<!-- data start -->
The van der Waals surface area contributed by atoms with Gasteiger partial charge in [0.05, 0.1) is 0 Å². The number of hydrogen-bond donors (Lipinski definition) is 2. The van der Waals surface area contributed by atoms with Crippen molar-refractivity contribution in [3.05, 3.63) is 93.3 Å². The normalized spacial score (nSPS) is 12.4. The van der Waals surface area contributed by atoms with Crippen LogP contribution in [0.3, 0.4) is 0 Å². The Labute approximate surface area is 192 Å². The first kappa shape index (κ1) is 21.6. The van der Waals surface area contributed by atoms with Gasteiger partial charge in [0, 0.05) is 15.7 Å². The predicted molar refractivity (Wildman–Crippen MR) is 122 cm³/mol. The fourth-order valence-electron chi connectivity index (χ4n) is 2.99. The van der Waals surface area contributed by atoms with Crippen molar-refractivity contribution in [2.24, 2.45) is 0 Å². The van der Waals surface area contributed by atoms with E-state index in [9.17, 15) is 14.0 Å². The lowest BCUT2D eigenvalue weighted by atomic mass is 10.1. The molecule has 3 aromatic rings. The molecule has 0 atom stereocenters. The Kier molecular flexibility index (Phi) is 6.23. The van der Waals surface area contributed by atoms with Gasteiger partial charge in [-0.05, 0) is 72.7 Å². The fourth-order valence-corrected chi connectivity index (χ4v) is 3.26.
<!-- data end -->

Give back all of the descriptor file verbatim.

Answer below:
The van der Waals surface area contributed by atoms with Gasteiger partial charge in [0.05, 0.1) is 0 Å². The number of hydrogen-bond donors (Lipinski definition) is 2. The van der Waals surface area contributed by atoms with Crippen molar-refractivity contribution in [3.05, 3.63) is 93.3 Å². The normalized spacial score (nSPS) is 12.4. The van der Waals surface area contributed by atoms with Crippen LogP contribution in [0.3, 0.4) is 0 Å². The Labute approximate surface area is 192 Å². The first kappa shape index (κ1) is 21.6. The van der Waals surface area contributed by atoms with Gasteiger partial charge in [0, 0.05) is 15.7 Å². The predicted molar refractivity (Wildman–Crippen MR) is 122 cm³/mol. The fourth-order valence-electron chi connectivity index (χ4n) is 2.99. The van der Waals surface area contributed by atoms with Crippen molar-refractivity contribution in [2.24, 2.45) is 0 Å². The van der Waals surface area contributed by atoms with E-state index in [9.17, 15) is 14.0 Å². The lowest BCUT2D eigenvalue weighted by atomic mass is 10.1. The molecule has 3 aromatic rings. The molecule has 0 atom stereocenters. The Kier molecular flexibility index (Phi) is 6.23. The van der Waals surface area contributed by atoms with Gasteiger partial charge in [-0.05, 0) is 72.7 Å². The fourth-order valence-corrected chi connectivity index (χ4v) is 3.26.